(MAJOR SPOILERS for Across The Darkened City by David Bartlett, the second story in Doctor Who: The Companion Chronicles: The First Doctor volume 2 and I do mean MAJOR, this is basically all about the big reveal of the story).
Doctor Who canon is really weird. On the one hand you have a series that has a profound love affair with its own past which produces sequels all the time. I'm posting this between the transmission of two episodes featuring a version of the Cybermen not used on television since 1966 for really no better reason than as a thank you to a lead actor who loves the design. On the other hand, there are few people who can claim Doctor Who canon has any consistency.
According to televised Doctor Who, not bringing in any later expanded universe material, the Doctor both built from scratch and stole the TARDIS; the Brigadier retired from UNIT half a decade before meeting Sarah Jane Smith at UNIT; the same author wrote the story that established the Doctor has only thirteen lives, co-wrote one that established that Tom Baker was the Twelfth Doctor and then wrote Davison's (therefore Thirteenth) Doctor's regeneration.
When you start subbing in EU material it only gets stranger: Peri has three or four different fates (two of them even produced by the same author for the same company); Ace has at least five; Sarah Jane dies in 1997, a decade before her own TV show begins where she is neither a corpse nor a zombie; Gallifrey is destroyed twice; the Eighth Doctor leads several contradictory lives.
So sometimes you just have to shrug and pick the explanation you prefer. You don't have to choose. I've nothing against The Sarah Jane Adventures but I also loved Bullet Time, the novel that kills off Sarah Jane. Sometimes, though, you end up with a clash where you pick a side almost on reflex.
Across The Darkened City is a two-hander in which Steven and a semi-functional Dalek are the only survivors of a spaceship crash. There's an abandoned Dalek transmat on the other side of a ruined, monster-infested city and if Steven drags the Dalek there on a cart the Dalek will chip off back to Skaro and give Stephen the co-ordinates for the planet he was abducted from (and where the TARDIS currently is). Its a pretty standard such shipwreck story where the Dalek elicits some sympathy and the two start working together in a way that suggests both are suffering some element of Stockholm Syndrome. Its a decent story and Nick Briggs does his usual excellent job with the Dalek vocals.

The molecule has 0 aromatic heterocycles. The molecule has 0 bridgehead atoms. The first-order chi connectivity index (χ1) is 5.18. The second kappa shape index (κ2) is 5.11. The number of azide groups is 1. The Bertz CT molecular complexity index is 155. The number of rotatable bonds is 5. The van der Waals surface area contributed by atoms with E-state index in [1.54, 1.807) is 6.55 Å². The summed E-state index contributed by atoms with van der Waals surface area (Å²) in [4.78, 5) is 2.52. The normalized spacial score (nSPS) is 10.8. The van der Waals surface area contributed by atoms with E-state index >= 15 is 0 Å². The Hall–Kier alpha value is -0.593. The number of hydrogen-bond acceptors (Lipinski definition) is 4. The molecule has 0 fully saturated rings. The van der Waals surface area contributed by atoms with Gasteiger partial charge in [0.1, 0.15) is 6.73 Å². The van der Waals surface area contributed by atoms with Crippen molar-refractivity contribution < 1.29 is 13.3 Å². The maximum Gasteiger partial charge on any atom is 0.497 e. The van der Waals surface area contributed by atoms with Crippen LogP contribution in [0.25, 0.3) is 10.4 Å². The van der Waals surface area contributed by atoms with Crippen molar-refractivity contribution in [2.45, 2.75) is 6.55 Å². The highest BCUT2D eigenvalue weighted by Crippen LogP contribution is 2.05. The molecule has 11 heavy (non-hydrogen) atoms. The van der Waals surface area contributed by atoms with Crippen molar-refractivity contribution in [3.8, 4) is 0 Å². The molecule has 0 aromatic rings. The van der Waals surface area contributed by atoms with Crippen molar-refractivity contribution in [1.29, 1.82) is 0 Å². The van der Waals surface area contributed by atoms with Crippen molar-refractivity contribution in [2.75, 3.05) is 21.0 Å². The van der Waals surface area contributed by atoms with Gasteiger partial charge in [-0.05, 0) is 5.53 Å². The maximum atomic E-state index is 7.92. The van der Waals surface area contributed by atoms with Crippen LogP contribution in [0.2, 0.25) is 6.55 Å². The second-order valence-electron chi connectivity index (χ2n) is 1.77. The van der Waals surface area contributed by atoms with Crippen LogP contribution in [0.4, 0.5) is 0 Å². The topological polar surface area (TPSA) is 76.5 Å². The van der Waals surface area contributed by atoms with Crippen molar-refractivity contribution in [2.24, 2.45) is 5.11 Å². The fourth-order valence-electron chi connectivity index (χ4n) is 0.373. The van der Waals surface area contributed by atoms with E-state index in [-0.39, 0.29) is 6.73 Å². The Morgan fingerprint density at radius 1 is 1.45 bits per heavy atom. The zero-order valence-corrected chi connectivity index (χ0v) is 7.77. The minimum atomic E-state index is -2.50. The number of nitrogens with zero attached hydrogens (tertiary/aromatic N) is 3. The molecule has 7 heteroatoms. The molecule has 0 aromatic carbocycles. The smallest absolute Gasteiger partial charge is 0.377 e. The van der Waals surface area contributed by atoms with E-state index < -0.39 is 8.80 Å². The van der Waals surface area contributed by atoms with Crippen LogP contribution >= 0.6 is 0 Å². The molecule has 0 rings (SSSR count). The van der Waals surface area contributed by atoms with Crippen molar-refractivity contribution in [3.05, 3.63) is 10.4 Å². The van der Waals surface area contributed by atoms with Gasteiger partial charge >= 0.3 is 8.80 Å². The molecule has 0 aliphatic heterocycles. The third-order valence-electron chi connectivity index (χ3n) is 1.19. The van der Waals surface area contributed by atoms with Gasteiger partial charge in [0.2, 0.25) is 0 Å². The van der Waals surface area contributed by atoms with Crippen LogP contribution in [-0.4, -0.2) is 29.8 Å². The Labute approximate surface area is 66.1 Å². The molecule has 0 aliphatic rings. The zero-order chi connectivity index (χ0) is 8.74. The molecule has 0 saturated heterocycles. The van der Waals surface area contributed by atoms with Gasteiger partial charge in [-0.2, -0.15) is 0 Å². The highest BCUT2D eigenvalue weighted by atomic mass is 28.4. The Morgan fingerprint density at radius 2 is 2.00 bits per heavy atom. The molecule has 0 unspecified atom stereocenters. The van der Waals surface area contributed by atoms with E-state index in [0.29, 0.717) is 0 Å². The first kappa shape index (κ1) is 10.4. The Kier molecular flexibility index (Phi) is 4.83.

An element that comes up every now and again is that the Dalek is a special, superior form of Dalek that “needs” to survive and return to Skaro. Across the story its suggested that this Dalek has empathy and is preserving Steven's life for more reasons than sheer pragmatism.
The bit I like about the twist I'm about to describe is that the way this Dalek acts, with a degree of emotional intelligence enough to manipulate Steven into not just helping it but sympathising with it, is an interesting way to link the Hartnell era Daleks with the Troughton era version. This Dalek has been engineered to display the emotional intelligence the Daleks display in David Whitaker's two Dalek stories which makes it superior to the Daleks as imagined by Terry Nation (it helps that I am absolutely on the side of Whitaker in this particular debate).
Then it turns out this isn't just some random genetically re-engineered Dalek because in the final scene it gets put in a new casing, gets a deeper voice and turns out to be the Emperor.
Now, as unfashionable as it is to disbelieve that John Peel (not the sainted DJ) contributed anything of worth to the Dalek mythos, one idea I always loved (from his Evil of the Daleks novelisation) was that the Emperor was the very first Dalek, the one who shot Davros in Genesis. It made a beautiful sense to me that in a society of total conformity with no names and barely any form of rank (nothing seems to exist between mission commanders and drones) the only true distinction that could nominate an ultimate authority figure was killing the creator of your entire species.
He's the Emperor because he killed “god” and in my own personal headcanon I'm sticking with that. It just seems a bit more fitting than having the Emperor being another random Dalek experiment.
That's just my humble, of course. Its Doctor Who canon, do as thou wilt is the whole of the law.